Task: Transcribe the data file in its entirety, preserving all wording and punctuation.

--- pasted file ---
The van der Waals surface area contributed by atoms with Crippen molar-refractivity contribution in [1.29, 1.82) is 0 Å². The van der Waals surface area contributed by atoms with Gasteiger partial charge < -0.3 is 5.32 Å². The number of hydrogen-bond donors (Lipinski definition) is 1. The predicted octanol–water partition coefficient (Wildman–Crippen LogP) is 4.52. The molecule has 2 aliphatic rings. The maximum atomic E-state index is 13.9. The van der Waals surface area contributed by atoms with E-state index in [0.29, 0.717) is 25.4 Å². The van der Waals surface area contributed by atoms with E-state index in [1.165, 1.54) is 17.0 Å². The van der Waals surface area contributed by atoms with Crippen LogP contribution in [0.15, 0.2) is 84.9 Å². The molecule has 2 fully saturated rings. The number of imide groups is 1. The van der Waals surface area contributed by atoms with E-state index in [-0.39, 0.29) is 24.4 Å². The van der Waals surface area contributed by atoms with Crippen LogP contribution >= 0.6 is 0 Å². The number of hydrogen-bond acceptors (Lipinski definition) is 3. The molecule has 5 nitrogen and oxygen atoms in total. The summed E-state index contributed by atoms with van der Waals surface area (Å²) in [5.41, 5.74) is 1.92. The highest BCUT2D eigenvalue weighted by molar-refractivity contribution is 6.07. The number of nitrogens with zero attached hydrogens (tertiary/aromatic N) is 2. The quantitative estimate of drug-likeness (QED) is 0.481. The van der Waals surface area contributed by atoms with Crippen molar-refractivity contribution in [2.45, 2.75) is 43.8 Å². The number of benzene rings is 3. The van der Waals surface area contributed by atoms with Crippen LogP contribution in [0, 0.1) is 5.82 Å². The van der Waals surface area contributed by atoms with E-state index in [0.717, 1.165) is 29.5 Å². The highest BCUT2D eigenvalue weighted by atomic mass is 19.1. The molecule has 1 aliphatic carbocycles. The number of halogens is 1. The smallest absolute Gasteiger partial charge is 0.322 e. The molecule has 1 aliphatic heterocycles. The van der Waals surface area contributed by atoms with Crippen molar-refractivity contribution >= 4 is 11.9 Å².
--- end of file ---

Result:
The van der Waals surface area contributed by atoms with Crippen molar-refractivity contribution in [1.29, 1.82) is 0 Å². The van der Waals surface area contributed by atoms with Gasteiger partial charge < -0.3 is 5.32 Å². The number of hydrogen-bond donors (Lipinski definition) is 1. The predicted octanol–water partition coefficient (Wildman–Crippen LogP) is 4.52. The molecule has 2 aliphatic rings. The maximum atomic E-state index is 13.9. The van der Waals surface area contributed by atoms with E-state index in [0.29, 0.717) is 25.4 Å². The van der Waals surface area contributed by atoms with E-state index in [1.165, 1.54) is 17.0 Å². The van der Waals surface area contributed by atoms with Crippen LogP contribution in [0.15, 0.2) is 84.9 Å². The molecule has 2 fully saturated rings. The number of imide groups is 1. The van der Waals surface area contributed by atoms with E-state index in [-0.39, 0.29) is 24.4 Å². The van der Waals surface area contributed by atoms with Crippen LogP contribution >= 0.6 is 0 Å². The number of hydrogen-bond acceptors (Lipinski definition) is 3. The molecule has 5 nitrogen and oxygen atoms in total. The summed E-state index contributed by atoms with van der Waals surface area (Å²) in [5.41, 5.74) is 1.92. The highest BCUT2D eigenvalue weighted by molar-refractivity contribution is 6.07. The number of nitrogens with zero attached hydrogens (tertiary/aromatic N) is 2. The quantitative estimate of drug-likeness (QED) is 0.481. The van der Waals surface area contributed by atoms with Crippen molar-refractivity contribution in [2.45, 2.75) is 43.8 Å². The number of benzene rings is 3. The van der Waals surface area contributed by atoms with Crippen LogP contribution in [0, 0.1) is 5.82 Å². The van der Waals surface area contributed by atoms with E-state index in [0.717, 1.165) is 29.5 Å². The highest BCUT2D eigenvalue weighted by atomic mass is 19.1. The molecule has 1 aliphatic carbocycles. The number of halogens is 1. The smallest absolute Gasteiger partial charge is 0.322 e. The molecule has 1 aliphatic heterocycles. The van der Waals surface area contributed by atoms with Crippen molar-refractivity contribution >= 4 is 11.9 Å².